Marcus Aurelius: Reason & the mind

Marcus Aurelius on reason and the mind: “It’s not external things that trouble you but your judgement of them – and this you can erase immediately” (8.47). 

Flagstaff, Arizona

From Meditations by Marcus Aurelius

You are what you think

“All is as thinking makes it so” – Monimus the Cynic (2.15). The mind has no needs except for those it creates. It is undisturbed, except for its own disturbances. It knows no obstructions, except those from within (7.16). It’s all in how you perceive it. You’re in control. You can dispense with your judgments at will (12.22).

Respect your ability to control your thoughts – it’s all that protects your mind from false perceptions (3.9). The things you think about determine the quality of your mind. Your soul takes on the color of your thoughts (5.16).

Disciplining your mind

Four habits of thought to watch for, and erase from your mind when you catch them: Thoughts that are unnecessary, destructive to those around you, saying something you don’t really believe, and allowing self-indulgence to override the more divine part of you (11.19).

Two kinds of readiness are constantly needed: to do only what the logos of authority and law directs, with the good of human beings in mind; and to reconsider your position, when someone can set you straight or convert you to his. But your conversion should always rest on a conviction that it’s right, or benefits others and nothing else — not because it’s more appealing or more popular (4.12).

When you feel pain be sure it doesn’t disgrace you or degrade your intelligence — that it doesn’t keep you from acting rationally or unselfishly (7.64).

Remove your judgement of anything that seems painful and you’ll remain completely unaffected. Don’t let reason be injured. If any other part of you has a problem then it can form that judgement for itself (8.40).

It’s not external things that trouble you but your judgement of them — and this you can erase immediately. If the problem is something in your own character, who’s stopping you from setting your mind straight? And if it’s that you’re not doing something you think you should be, why not just do it? “But there are insurmountable obstacles.” Then it’s not a problem. The cause of your inaction lies outside you (8.47).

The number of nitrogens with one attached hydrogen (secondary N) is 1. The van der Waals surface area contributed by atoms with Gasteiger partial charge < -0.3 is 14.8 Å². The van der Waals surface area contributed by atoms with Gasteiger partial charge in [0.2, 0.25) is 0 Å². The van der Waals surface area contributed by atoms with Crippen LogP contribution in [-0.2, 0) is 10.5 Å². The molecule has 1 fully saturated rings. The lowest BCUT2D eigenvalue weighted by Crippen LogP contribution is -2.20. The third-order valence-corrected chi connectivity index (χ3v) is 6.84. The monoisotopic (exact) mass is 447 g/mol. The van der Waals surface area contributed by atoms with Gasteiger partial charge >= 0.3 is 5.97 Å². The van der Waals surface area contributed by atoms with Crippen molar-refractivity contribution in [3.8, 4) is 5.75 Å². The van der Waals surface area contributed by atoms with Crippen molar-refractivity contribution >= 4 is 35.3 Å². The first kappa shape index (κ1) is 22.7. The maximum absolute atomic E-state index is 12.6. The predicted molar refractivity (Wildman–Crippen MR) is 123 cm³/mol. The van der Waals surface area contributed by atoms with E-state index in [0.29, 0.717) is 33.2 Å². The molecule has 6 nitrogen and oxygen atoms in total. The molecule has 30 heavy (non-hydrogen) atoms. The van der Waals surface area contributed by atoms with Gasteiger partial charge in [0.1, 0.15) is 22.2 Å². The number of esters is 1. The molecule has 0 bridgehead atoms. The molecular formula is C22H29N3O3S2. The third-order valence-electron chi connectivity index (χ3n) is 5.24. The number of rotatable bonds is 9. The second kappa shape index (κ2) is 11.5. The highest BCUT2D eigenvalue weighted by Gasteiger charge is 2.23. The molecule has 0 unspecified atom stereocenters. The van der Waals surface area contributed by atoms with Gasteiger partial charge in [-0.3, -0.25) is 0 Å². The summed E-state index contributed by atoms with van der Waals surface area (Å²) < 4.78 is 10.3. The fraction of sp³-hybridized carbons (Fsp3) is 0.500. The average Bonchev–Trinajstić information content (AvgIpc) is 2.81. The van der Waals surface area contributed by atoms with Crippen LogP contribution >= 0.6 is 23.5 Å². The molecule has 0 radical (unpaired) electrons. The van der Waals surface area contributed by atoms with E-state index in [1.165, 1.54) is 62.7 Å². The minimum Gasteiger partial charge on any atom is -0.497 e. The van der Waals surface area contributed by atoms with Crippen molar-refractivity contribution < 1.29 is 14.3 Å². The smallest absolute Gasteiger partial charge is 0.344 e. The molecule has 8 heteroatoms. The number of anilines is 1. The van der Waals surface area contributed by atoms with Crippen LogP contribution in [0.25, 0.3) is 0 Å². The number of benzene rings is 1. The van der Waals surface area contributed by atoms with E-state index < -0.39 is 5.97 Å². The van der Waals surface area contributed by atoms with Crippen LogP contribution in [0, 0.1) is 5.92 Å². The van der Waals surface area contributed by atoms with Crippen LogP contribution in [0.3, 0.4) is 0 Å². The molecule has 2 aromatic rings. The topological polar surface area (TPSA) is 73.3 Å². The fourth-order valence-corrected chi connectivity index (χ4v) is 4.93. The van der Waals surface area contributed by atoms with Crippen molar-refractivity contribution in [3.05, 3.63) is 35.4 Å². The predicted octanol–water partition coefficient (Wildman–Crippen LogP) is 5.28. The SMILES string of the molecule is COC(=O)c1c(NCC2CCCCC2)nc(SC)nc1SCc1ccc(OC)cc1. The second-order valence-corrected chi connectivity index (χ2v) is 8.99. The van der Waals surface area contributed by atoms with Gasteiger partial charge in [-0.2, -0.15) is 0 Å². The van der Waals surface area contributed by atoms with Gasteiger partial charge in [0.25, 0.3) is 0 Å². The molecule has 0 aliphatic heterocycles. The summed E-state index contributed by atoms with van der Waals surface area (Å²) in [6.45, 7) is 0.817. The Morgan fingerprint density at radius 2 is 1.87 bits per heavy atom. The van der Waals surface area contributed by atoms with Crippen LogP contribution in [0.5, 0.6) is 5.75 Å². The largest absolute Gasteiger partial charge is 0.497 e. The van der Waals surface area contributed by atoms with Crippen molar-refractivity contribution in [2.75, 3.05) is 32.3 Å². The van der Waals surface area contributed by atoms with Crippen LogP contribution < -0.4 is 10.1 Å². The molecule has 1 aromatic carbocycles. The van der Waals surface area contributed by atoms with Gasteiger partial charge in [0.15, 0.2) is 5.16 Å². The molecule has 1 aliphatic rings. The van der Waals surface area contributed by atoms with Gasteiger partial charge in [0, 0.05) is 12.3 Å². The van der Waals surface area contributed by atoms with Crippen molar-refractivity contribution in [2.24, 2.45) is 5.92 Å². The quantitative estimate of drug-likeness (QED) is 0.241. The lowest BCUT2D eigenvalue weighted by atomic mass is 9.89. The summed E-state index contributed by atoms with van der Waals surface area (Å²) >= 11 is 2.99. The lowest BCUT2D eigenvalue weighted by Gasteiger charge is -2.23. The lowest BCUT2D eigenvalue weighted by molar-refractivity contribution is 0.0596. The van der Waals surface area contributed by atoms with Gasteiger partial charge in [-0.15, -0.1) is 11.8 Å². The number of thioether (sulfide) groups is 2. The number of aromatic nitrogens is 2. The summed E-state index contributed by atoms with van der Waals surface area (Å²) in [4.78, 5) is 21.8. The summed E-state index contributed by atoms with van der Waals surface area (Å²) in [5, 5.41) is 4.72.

Learn to be indifferent to what makes no difference (11.16). The cucumber is bitter? Throw it out. There are brambles in the path? Go around them. That’s all you need to know, nothing more. Don’t demand to know why such things exist (8.50).

Reason has no obstacles outside of yourself

Just as nature takes every obstacle, every impediment, and works around it — turns it to its purposes, incorporates it into itself — so too, a rational being can turn each setback into raw material and use it to achieve its goal (8.35).

Mind and reason have the power, by their nature and their will, to move through every obstacle. Remember the easy capacity for reason to carry through all things, and stop looking for anything more (10.33).

Our inward power, when it obeys nature, accommodates itself to what it faces, to what is possible. It pursues its aims as circumstances allow. It turns obstacles into fuel (4.1).

Pride is a master of deception: when you think you’re occupied in the weightiest business, that’s when it has you in its spell (6.13).

Practice really hearing what people say. Do your best to get inside their minds (6.53).

Reason is aligned with nature

To a rational being, an action that conflicts with reason is unnatural (7.11). The right path for a rational mind means not accepting falsehood or obscure impressions, to direct its impulses toward social action, and to direct its desires and aversions only to things it has control over, embracing what nature demands of it (8.7).

A healthy pair of eyes should see everything and not say, “No! Too bright!” A healthy sense of hearing or smell should be prepared for any sound or scent. So too a healthy mind should be prepared for anything. Worries such as, “Are my children all right?” or “Everyone must approve of me” are like eyes that can only stand pale colors, or teeth that can handle only mush (10.35).